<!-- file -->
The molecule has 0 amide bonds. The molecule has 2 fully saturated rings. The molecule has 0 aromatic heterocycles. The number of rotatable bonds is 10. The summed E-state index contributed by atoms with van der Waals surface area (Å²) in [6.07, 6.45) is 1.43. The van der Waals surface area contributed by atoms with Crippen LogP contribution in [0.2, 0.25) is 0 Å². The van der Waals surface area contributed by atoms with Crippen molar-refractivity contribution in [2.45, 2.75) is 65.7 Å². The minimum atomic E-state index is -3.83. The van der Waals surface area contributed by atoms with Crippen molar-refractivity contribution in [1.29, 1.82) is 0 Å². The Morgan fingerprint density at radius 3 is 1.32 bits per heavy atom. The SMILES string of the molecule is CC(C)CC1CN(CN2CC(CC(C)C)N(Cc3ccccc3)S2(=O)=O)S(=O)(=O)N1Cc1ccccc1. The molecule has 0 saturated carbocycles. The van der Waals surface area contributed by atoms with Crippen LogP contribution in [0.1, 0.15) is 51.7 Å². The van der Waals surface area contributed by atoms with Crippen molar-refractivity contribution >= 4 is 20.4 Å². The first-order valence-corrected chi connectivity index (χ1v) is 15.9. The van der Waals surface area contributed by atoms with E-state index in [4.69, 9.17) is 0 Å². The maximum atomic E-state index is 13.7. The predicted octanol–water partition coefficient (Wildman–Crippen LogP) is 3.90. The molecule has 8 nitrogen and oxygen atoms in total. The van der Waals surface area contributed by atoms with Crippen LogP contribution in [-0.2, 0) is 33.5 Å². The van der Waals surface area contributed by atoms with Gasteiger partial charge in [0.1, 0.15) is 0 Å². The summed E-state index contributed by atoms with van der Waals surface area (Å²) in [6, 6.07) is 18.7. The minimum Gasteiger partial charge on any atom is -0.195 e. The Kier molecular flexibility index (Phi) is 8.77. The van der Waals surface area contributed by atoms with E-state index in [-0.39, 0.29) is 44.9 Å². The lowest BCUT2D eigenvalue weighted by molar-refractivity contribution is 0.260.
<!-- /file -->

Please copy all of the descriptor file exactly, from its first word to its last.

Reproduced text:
The molecule has 0 amide bonds. The molecule has 2 fully saturated rings. The molecule has 0 aromatic heterocycles. The number of rotatable bonds is 10. The summed E-state index contributed by atoms with van der Waals surface area (Å²) in [6.07, 6.45) is 1.43. The van der Waals surface area contributed by atoms with Crippen LogP contribution in [0.2, 0.25) is 0 Å². The van der Waals surface area contributed by atoms with Crippen molar-refractivity contribution in [2.45, 2.75) is 65.7 Å². The minimum atomic E-state index is -3.83. The van der Waals surface area contributed by atoms with Crippen molar-refractivity contribution in [1.29, 1.82) is 0 Å². The Morgan fingerprint density at radius 3 is 1.32 bits per heavy atom. The SMILES string of the molecule is CC(C)CC1CN(CN2CC(CC(C)C)N(Cc3ccccc3)S2(=O)=O)S(=O)(=O)N1Cc1ccccc1. The molecule has 0 saturated carbocycles. The van der Waals surface area contributed by atoms with Crippen LogP contribution in [0.1, 0.15) is 51.7 Å². The van der Waals surface area contributed by atoms with Crippen molar-refractivity contribution >= 4 is 20.4 Å². The first-order valence-corrected chi connectivity index (χ1v) is 15.9. The van der Waals surface area contributed by atoms with E-state index in [4.69, 9.17) is 0 Å². The maximum atomic E-state index is 13.7. The predicted octanol–water partition coefficient (Wildman–Crippen LogP) is 3.90. The molecule has 8 nitrogen and oxygen atoms in total. The van der Waals surface area contributed by atoms with Crippen LogP contribution in [-0.2, 0) is 33.5 Å². The van der Waals surface area contributed by atoms with Gasteiger partial charge in [0.1, 0.15) is 0 Å². The summed E-state index contributed by atoms with van der Waals surface area (Å²) in [6, 6.07) is 18.7. The minimum Gasteiger partial charge on any atom is -0.195 e. The Kier molecular flexibility index (Phi) is 8.77. The van der Waals surface area contributed by atoms with E-state index in [-0.39, 0.29) is 44.9 Å². The lowest BCUT2D eigenvalue weighted by molar-refractivity contribution is 0.260.